Technology columnist Richard Mills gives the latest from the IT support front line

Notes from the frontline November

With news of the dreaded credit crunch coming in daily, we have noticed that component prices are starting to creep up. When you think that all this stuff has to be shipped in from the Far East, and orders probably have to be placed months in advance, rises in transport costs will only serve to increase prices further in the busy months to come.

If prices should start to rise, then our customers may cut back on new purchases and ‘make do and mend’. However, many people rely on their computers, whether it be for business, selling on eBay or living their life by email. They need them to be working, whatever the financial situation. We have certainly been busy with repairs and upgrades.

Windows Home Server software has made its debut into the UK, albeit very quietly, and is available for under £100. Having recently acquired a 120-day eval copy, we installed it onto an FJS server (you can use any reasonable PC). The set-up procedure is very straightforward and after the now familiar update routine, it was all up and running. Next comes the Connector Software that has to be installed on any client machine. This again is a quick process and sets up data areas and a back-up routine for each client. We left the machines running overnight, and the next morning found it had indeed run a comprehensive back-up from the test PC. To trial it properly, it could be useful for backing up data from customer machines on the bench when required.

We’ve just discovered Puppy Linux, a tiny distro that, like all other versions, can be launched from a live CD (or USB stick). It runs in RAM and makes no changes to an existing OS. Therefore, take one non-bootable Windowsbox, launch Puppyto its familiar-feeling GUI, click once to mount the hard drive, and an external USB drive (no drivers required), and hey presto you have access to the Windowsuser areas, and can copy across all that data. Job done! There has been quite a proliferation of fake anti-viruses recently. Win Anti-virus, 2007, XP and Vista anti-virus to name but a few. Some of them can be quite easy to get rid of just by editing the start up or the registry, but others are more resilient, and require numerous scans to get rid of them.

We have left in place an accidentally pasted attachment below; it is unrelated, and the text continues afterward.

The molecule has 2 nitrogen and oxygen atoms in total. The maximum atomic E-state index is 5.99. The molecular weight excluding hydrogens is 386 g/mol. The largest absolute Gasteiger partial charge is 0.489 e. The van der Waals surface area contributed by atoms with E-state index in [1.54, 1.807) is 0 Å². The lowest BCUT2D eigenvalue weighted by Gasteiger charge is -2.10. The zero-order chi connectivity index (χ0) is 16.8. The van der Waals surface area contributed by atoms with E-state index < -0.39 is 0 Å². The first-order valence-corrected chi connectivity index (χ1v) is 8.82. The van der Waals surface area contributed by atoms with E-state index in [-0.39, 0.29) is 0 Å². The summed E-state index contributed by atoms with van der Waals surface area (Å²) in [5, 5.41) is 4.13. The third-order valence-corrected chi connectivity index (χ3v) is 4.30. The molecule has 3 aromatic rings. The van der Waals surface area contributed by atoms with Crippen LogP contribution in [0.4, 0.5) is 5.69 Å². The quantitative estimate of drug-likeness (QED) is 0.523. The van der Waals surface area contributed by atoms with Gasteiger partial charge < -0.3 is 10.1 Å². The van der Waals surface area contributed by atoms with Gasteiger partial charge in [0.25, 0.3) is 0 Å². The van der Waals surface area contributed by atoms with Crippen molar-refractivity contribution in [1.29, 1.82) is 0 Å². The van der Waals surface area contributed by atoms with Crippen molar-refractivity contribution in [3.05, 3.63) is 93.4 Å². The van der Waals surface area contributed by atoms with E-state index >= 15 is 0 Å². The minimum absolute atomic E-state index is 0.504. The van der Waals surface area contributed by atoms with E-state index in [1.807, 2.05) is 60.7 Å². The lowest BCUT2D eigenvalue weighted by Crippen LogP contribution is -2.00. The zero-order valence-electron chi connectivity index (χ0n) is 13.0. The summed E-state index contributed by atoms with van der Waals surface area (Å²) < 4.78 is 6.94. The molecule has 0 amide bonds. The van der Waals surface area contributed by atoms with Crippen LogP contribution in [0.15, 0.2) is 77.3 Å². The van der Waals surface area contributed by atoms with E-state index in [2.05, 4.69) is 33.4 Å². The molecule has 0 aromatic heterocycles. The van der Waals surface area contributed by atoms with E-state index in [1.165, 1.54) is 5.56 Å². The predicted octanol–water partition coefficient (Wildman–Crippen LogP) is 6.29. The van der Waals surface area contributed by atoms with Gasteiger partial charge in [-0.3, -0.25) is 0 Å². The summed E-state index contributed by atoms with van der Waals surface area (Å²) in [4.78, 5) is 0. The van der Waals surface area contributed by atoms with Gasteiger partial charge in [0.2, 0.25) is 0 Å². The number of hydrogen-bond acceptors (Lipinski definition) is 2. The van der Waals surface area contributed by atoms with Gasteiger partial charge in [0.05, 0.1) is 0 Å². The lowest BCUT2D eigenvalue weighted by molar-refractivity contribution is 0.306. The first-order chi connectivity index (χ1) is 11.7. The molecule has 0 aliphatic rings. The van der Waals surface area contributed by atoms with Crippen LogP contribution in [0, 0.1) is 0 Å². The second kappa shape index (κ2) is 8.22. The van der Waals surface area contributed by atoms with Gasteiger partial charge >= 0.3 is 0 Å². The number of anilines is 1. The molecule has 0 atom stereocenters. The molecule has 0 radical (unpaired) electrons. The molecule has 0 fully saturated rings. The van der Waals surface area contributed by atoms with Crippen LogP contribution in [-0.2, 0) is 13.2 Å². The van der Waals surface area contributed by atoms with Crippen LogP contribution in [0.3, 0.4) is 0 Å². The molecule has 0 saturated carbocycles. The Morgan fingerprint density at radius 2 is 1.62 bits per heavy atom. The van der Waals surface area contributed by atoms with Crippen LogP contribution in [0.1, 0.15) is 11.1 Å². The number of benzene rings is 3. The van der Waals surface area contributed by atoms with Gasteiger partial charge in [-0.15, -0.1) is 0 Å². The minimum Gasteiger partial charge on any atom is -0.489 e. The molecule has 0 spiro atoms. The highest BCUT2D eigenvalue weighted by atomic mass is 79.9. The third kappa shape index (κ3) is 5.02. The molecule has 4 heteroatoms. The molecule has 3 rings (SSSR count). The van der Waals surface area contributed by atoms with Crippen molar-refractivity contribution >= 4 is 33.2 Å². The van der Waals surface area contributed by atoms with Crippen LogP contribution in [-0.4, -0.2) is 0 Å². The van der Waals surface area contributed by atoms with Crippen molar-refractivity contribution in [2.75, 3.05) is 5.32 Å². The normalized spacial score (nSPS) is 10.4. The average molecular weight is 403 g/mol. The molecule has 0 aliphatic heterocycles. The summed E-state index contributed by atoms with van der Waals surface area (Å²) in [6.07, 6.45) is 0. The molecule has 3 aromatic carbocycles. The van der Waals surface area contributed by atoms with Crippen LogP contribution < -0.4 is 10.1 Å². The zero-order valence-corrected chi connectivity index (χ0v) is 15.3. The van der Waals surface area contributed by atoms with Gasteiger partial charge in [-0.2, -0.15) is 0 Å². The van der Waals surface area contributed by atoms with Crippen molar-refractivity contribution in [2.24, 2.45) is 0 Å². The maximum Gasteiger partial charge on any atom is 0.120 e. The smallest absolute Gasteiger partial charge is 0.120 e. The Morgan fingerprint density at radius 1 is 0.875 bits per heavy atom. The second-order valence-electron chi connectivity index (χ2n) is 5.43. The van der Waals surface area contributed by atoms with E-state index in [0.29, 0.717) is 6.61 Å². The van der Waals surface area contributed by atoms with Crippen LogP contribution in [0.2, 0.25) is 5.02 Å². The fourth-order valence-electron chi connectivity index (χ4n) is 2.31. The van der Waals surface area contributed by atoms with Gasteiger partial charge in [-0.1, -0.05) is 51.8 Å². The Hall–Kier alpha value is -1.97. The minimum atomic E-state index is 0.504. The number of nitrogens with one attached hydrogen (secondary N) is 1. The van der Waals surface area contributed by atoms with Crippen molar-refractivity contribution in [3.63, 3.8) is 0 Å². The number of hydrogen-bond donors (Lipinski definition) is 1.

Some other useful utilities I can recommend this month are Driver Detective and one anonymously called
‘Unknown Device Driver’. These are a real boon when you are presented with a load of question marked lines in Device Manager. They will seek out the drivers for all the components, and find updates where applicable. Also, although I am always a bit wary of registry cleaners, one we have found lately to work very well is called Eusing Free Registry Cleaner. It finds numerous errors and redundant entries and can deal with them all in a trice.

A dead laptop came in one day (sounds like the opening line of a joke). We have had quite a few since we found a local repair specialist. It was indeed a write-off, so we offered to transfer all the data. We remarked to the customer that she seemed to have 23 GB of data, which as a business user she was most surprised at. On further investigation of file sizes, it turned out the culprit was a modem log file called ‘vpclog’ that, owing to a programming error –grows like a tapeworm.

Big supermarkets are getting further involved in technology sales. It led me to wonder, are their boxes stamped with a sell by date, or better still a use by date?

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